Identifying the net issue

I was recently involved in an employment case which we brought to the Workplace Relations Commission on behalf of a client.

It was a claim for unfair dismissal, and it was clear that the case would be determined by one fact: did the employer terminate the employment or did the employee resign?

It was equally clear that if the WRC Adjudicator find the employer terminated the relationship, then it was an unfair dismissal. For there was no procedure used and no grounds, substantial or otherwise, advanced for the termination.

On the other hand, if the employee resigned from the job then it was not an unfair dismissal as she failed to use any of the procedures open to her in the workplace to raise the issue which caused the resignation.

Then the usual thing occurred, something which I have seen time and time again in this type of case: both employer and employee dragged all sorts of extraneous, irrelevant things into the dispute.

Things that happened in the course of the employment, but which were of no relevance whatsoever regarding the only claim the WRC was asked to determine: was this an unfair dismissal or not.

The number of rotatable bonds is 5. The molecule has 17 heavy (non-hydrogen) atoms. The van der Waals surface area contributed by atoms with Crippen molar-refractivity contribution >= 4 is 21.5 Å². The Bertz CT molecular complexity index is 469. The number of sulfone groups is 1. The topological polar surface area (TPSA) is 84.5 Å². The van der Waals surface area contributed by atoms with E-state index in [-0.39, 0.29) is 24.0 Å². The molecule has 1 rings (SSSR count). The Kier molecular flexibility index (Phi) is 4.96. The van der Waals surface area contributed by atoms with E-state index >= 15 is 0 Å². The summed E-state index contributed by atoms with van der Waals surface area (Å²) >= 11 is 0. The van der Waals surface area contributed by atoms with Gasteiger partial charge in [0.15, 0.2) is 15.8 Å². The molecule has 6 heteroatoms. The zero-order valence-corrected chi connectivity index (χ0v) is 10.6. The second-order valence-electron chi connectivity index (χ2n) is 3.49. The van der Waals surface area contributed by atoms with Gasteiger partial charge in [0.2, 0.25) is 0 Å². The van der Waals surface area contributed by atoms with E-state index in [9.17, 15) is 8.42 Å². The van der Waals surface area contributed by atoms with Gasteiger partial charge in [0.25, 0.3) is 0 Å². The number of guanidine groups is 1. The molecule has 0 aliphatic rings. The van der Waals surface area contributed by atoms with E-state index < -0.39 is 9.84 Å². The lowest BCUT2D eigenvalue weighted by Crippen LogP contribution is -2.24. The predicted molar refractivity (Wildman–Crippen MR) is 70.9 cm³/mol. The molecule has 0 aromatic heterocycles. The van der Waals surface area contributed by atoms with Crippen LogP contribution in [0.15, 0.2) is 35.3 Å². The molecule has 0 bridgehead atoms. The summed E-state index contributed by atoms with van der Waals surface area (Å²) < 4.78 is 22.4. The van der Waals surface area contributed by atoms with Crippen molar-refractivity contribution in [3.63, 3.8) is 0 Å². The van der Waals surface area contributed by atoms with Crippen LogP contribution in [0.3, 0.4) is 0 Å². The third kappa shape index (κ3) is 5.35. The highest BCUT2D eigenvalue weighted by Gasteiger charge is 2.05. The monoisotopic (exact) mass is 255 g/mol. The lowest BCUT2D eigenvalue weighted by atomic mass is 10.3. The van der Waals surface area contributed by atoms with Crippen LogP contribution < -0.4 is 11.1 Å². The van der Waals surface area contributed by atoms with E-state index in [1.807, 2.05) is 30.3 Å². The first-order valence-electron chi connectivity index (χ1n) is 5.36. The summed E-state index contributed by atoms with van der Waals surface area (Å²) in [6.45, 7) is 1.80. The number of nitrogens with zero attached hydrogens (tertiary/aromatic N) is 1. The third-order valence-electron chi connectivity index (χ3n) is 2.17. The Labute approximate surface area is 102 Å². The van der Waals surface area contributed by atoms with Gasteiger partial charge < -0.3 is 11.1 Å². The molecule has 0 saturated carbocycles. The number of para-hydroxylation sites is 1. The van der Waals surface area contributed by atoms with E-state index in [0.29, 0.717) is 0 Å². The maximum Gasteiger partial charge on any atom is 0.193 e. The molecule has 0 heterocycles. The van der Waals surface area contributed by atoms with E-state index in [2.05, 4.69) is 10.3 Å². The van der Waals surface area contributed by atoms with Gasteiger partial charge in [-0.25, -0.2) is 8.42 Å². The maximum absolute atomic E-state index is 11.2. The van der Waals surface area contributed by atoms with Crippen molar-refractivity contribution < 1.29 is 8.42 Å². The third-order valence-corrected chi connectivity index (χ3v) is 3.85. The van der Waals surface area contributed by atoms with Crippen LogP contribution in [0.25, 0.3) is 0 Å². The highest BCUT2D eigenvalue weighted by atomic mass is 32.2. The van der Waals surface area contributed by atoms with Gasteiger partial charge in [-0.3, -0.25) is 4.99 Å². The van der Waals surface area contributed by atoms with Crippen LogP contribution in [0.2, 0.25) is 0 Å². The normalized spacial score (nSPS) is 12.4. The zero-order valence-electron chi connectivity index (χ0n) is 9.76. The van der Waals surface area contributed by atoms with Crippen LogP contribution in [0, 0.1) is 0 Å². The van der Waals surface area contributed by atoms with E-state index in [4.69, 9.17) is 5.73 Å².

It never ceases to amaze me how intelligent persons can get bogged down in totally irrelevant, moot issues in these cases. It is frustrating, too, for you do not want to be accused by your client of failing to tell her side of the story in the course of the hearing.

Even though you know full well that the issues you are being asked to raise are likely to annoy the adjudicator who will immediately realise time is being wasted in a busy day.

In my experience, most of these cases come down to one or two issues, one or two net facts to be determined.

Going off on tangents and wild goose chases with moot, extraneous issues does nobody any good and will not win the case. But it might be necessary to ensure your client is satisfied at the end of the day. And that is a huge part of the delivery of any service.

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